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Paul Ryan on Debt Negotiations: "Grand Deal" Unlikely, "Not A Fan" of McConnell Compromise, but Won't Rule Out Support

I just concluded an extensive sit-down interview with House Budget Committee Chairman Paul Ryan.  We'll eventually post full video of the exchange on the home page, but I thought some of his remarks regarding the ongoing debt negotiations were newsworthy enough to report right away.  Ryan told me that based on what he's hearing from the parties involved, Democrats are fighting real spending cuts tooth-and-nail behind closed doors. He believes irreconcilable ideological differences will dash any real hopes for a so-called "grand deal" on tax and entitlement reforms prior to the August 2 deadline:


"I don't think a grand deal will happen.  The reason I don't think a grand deal will happen is because the president is very ideological, and if you believe what he believes -- and we believe what we believe, I don't see how you get to a grand deal."

Given his decidedly dim hopes for a more comprehensive accord, Ryan suggested smaller-scale, and perhaps shorter term, compromises are the only way forward.  I also asked him if he could hypothetically see himself supporting Sen. Mitch McConnell's controversial back-stop contingency plan.  Ryan wasn't eager to weigh in specifically on it, but declined to slam the door:

"I don't want to go to [McConnell's plan] yet.  I'm not trying to evade it, but I want to cut spending, and I don't want to give up on spending cuts.  Because if I start saying 'yeah, I'll take [the McConnell deal],' then we're giving up on spending cuts.  I'm not a fan of the idea.  I understand the merits -- the pros and cons -- of the idea.  It has a fairly cool reception around here.  But I want to get as many spending cuts as I can."

Ryan also unleashed a diatribe against President Obama's class warfare rhetoric, which he said may be effective for partisan point scoring, but accomplishes nothing in the way of solving the nation's problems.  I'll update this post with those comments as soon as they're transcribed (see Update II).


UPDATE -  During the interview, Ryan also stated his unabashed support for the Balanced Budget Amendment (which, for what it's worth, Mitch McConnell has also endorsed).  Ryan dismissed concerns that the enactment of a BBA could render his Path for Prosperity budget blueprint unconstitutional, saying that even if there were some complicating technicalities, he could "easily" adjust his plan to conform to its requirements.

UPDATE II - As promised, here are Ryan's largely unprompted remarks about President Obama's class warfare tactics:

GB:  Is the President, at the end of the day, really holding all the cards because Republicans have said from day one 'we don’t want the default to happen,' so they won’t shoot the hostage...?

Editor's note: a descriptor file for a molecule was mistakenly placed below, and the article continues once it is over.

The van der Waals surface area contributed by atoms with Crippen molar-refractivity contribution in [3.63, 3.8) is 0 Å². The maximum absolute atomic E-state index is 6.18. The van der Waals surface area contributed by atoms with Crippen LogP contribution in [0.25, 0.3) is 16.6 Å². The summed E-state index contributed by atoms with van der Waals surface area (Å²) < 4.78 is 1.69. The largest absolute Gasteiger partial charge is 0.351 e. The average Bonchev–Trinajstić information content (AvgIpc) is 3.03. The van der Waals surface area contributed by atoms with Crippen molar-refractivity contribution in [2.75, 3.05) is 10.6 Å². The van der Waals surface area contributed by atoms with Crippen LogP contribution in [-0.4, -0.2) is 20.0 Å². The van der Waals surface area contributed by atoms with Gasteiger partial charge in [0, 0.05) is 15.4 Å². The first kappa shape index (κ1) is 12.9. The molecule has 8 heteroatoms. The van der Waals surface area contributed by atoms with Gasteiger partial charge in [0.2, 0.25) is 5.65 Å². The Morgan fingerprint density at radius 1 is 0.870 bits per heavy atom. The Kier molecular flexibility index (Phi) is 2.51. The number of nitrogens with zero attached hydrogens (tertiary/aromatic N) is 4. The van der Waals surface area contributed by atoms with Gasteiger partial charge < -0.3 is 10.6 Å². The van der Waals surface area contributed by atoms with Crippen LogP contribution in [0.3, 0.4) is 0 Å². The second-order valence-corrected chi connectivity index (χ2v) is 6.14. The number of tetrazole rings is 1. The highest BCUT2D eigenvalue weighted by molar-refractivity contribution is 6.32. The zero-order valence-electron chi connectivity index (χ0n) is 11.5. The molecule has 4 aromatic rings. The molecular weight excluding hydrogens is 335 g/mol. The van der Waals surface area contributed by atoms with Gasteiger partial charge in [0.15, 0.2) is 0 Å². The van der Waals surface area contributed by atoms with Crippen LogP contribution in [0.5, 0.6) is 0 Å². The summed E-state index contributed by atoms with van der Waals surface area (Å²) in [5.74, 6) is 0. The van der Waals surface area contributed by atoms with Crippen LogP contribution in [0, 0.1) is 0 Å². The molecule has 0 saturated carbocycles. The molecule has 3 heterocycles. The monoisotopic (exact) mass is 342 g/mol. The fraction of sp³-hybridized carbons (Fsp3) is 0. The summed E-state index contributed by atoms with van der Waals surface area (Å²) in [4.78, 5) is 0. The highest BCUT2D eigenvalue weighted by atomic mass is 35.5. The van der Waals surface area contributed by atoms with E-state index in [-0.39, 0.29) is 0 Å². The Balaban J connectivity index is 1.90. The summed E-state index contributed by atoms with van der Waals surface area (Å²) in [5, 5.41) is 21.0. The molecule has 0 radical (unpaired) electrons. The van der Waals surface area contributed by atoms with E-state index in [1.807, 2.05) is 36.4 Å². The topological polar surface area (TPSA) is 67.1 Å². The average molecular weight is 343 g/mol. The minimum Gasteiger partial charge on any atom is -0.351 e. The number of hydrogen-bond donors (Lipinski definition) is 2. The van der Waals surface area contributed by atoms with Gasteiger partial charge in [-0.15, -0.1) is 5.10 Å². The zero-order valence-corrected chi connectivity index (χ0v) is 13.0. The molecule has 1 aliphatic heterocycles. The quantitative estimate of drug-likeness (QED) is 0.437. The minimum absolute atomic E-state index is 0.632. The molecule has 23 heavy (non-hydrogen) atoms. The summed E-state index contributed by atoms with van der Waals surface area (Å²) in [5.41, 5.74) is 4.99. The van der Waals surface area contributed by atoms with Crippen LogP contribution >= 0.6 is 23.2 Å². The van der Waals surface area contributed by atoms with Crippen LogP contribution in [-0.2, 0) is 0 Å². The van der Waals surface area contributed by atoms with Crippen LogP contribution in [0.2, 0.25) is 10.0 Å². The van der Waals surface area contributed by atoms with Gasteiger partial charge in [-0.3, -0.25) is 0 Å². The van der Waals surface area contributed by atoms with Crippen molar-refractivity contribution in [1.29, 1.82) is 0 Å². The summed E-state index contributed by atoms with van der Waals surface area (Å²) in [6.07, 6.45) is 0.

PR:  Yeah, that’s a very accurate observation, I think, which is we’re not interested in playing with default because what default would mean is our interest rates go up, and then that costs the government so much money -- and then we are that much farther behind on our spending.  It makes the problem a lot more materially worse.  So obviously -- and I just said that -- but it is the fact and it is the truth.  The president’s clearly going to play class warfare.  I mean look, we were never talking about corporate jet tax policy.  That was never a piece of conversation or an object of discussion in these talks until the president had a press conference where he mentioned it six times.  This is tax policy that he put in his stimulus bill and passed, and now he’s trying to use this corporate jet tax which is a tiny, tiny piece… 

GB:   The White House won’t even say how much revenue…

PR:  Yeah well it’s like maybe 300 million, we’ve heard.  We don’t even know.  The point is, it’s fundamentally unserious and it’s fundamentally political, and it’s class warfare.  Class warfare, I will concede, can make for pretty good politics.  The problem is, it pits Americans against each other.  It puts in place a culture of envy and it’s really bad economics.  It does not give you good economic policy to grow jobs.  Fifty-four percent of American workers get their jobs from what we call pass through entities -- such as (unintelligible) corporations, partnerships, meaning successful small businesses that file their taxes as individuals…. These small businesses right now have a massive tax increase already coming in law in 2013, and now the president is saying he wants to raise [taxes] even farther.  How are we going to get jobs from the people who hire workers if the president is telling them, ‘not only are you going to have higher taxes for sure in 2013, I want to make it even worse.’  How do you grow the economy doing that?  But that’s what he’s doing but it does get him a nice political rhetoric.  It does get him the ability to go to the TV cameras at a press conference and say, you know, to bash the wealthy and bash the successful. The problem is what he’s doing is he’s bashing job creation.


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